Drivers veer away from diesel

Drivers are turning their backs on diesel after the bad press it’s been getting in recent months.

Reports have highlighted higher emissions and predicted financial penalties being imposed, and drivers have responded by offloading their diesel cars.

According to consumer car selling website, Essex motorists are currently the most likely in Britain to be selling their diesel, rather than a petrol car. It also found that selling times for diesels doubled in early 2017, while barely changing for petrol, while diesel car sale prices fell dramatically at the start of 2017, compared with petrol cars.

Other leading hotspots for offloading diesels are the London boroughs, Manchester, Birmingham and towns along the south coast of Britain.

The rush to sell diesels began at the start of this year – at the same time as an explosion of negative headlines about new diesel car emissions scandals and planned regulations to discourage diesels from many urban areas.

Wizzle boss Sébastien Duval said, ‘From the moment we launched last summer we saw a very consistent pattern of average selling times for petrol and diesel cars. Petrol cars took between three and four days after listing to sell and diesels would typically go in just over six days.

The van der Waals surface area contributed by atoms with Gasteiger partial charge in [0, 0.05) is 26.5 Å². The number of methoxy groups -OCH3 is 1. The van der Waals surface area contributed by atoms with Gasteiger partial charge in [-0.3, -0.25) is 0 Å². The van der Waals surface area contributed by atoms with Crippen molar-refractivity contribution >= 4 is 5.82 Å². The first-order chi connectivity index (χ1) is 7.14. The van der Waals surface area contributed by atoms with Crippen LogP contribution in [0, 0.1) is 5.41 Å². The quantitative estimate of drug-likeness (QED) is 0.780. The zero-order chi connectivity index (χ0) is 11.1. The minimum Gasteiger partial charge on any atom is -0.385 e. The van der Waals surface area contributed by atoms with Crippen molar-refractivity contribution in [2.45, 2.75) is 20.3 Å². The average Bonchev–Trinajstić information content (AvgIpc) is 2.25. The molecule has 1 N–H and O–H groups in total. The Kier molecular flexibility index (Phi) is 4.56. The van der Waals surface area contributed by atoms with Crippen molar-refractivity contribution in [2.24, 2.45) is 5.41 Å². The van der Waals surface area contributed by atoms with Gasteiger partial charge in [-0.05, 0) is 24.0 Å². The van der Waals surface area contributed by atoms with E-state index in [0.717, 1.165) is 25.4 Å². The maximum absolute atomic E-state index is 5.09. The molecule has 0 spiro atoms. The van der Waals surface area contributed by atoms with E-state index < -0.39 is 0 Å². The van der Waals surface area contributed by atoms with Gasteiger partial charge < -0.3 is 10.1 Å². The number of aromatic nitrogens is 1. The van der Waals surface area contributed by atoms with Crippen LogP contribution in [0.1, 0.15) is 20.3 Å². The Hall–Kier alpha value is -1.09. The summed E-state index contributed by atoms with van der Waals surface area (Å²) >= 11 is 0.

‘Suddenly in January we saw diesels taking more than twice as long as normal to sell, while petrol cars carried on selling as usual.’

At the same time diesel car prices switched from being predictably higher than their petrol counterparts to a much more volatile pattern. And while selling times have settled down to around six days again, prices keep dipping up and down much more unpredictably than for petrol cars.

Sébastien added, ‘We benchmark transaction prices against the independent car valuation experts CAP-HPI and the old relationship between petrol and diesel values in the used market seems to have disappeared. Last year diesel values were consistently higher than equivalent petrol models but this year they are jumping above and below petrol car values from week to week, with no clear pattern or trend.

‘We think this is because dealers are now more cautious about holding diesels in stock and prefer to cherry-pick just the cars they already have a customer for.’

But the increase in motorists trying to sell diesels rather than petrol cars does looks set to continue as a trend.

Sébastien concluded, ‘The pattern we are seeing suggests that motorists in areas which are likely to be affected by things like future penalties for using or parking a diesel car are hedging their bets by selling now. That’s why it’s in mostly urban areas – especially in and around London and other major cities – where the number of diesels offered for sale has increased compared with petrol cars.

‘We don’t think the bottom has fallen out of the diesel market but it does seem that when it comes to buying cars for stock dealers are definitely exercising more caution than last year.’